Now in its twelfth year, Class 46 is dedicated to European trade mark law and practice. This weblog is written by a team of enthusiasts who want to spread the word and share their thoughts with others.
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TUESDAY, 11 MARCH 2014
General Court: GE (fig) v GE
In case T-520/11, Genebre SA (Spain) applied for the figurative mark (represented below right) for various metal goods, water pipes,valves and hoses, among others, in Classes 6, 7, 9, 11 and 17
General Electric Company (USA) opposed it on the basis of several earlier marks including the UK word mark GE registered for goods in Classes 6,7,9,11 and 17.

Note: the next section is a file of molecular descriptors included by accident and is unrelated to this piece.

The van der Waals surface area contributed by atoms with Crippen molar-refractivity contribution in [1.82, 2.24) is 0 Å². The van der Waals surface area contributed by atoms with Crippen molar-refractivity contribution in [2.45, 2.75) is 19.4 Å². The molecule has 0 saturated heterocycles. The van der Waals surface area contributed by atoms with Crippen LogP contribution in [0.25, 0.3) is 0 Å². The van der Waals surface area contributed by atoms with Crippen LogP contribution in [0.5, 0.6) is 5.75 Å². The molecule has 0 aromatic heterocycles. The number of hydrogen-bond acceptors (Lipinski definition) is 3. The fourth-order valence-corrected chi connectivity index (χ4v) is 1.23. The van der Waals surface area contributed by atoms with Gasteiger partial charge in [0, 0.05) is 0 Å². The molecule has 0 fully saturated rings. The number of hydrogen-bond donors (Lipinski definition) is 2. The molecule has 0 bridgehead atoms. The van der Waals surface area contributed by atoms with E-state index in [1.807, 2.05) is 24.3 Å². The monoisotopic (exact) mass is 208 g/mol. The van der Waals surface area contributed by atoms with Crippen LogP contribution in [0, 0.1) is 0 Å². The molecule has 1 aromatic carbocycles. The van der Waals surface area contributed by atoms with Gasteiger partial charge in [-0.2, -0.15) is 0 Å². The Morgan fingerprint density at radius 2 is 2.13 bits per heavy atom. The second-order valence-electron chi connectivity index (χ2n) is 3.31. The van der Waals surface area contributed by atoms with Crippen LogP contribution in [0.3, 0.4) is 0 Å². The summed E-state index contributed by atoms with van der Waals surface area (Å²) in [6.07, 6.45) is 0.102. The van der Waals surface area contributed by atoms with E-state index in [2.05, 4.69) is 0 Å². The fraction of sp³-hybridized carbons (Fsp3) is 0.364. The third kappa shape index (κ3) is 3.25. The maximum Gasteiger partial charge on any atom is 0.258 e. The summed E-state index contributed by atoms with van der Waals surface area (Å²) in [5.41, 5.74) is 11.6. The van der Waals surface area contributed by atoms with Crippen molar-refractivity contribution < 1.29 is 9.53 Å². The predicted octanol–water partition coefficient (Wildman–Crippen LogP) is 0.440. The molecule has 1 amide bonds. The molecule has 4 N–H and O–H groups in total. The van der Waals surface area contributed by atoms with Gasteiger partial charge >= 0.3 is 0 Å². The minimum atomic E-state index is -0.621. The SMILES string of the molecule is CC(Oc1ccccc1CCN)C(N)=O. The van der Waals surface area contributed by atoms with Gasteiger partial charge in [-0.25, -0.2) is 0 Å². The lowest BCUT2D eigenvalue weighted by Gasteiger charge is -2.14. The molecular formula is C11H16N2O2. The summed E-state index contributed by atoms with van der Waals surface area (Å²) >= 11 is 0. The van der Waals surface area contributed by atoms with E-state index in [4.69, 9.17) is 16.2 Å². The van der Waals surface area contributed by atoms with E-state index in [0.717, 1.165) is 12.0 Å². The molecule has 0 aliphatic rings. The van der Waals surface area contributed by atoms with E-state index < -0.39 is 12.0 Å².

The Opposition Division rejected the opposition. The Board of Appeal cancelled the decision upholding the opposition on the basis of the earlier UK sign. For the English-speaking public with average and high attention, due to the identical goods and the average similarity from a visual point of view and identity from an aural point of view (being conceptually neutral), the graphic differences in the contested CTM are not sufficient to exclude any likelihood of confusion according to Article 8(1) b)CMTR. Therefore, it is not necessary to look at the 8(5)CTMR ground.
The General Court dismissed the appeal, confirming the reasoning of the BoA that the public will perceive the contested CTM as the letters G and E and not as fanciful sign representing water valves, thus finding a similarity between the signs.
Posted by: Laetitia Lagarde @ 17.45
General Court, likelihood of confusion, GE, general electric company,
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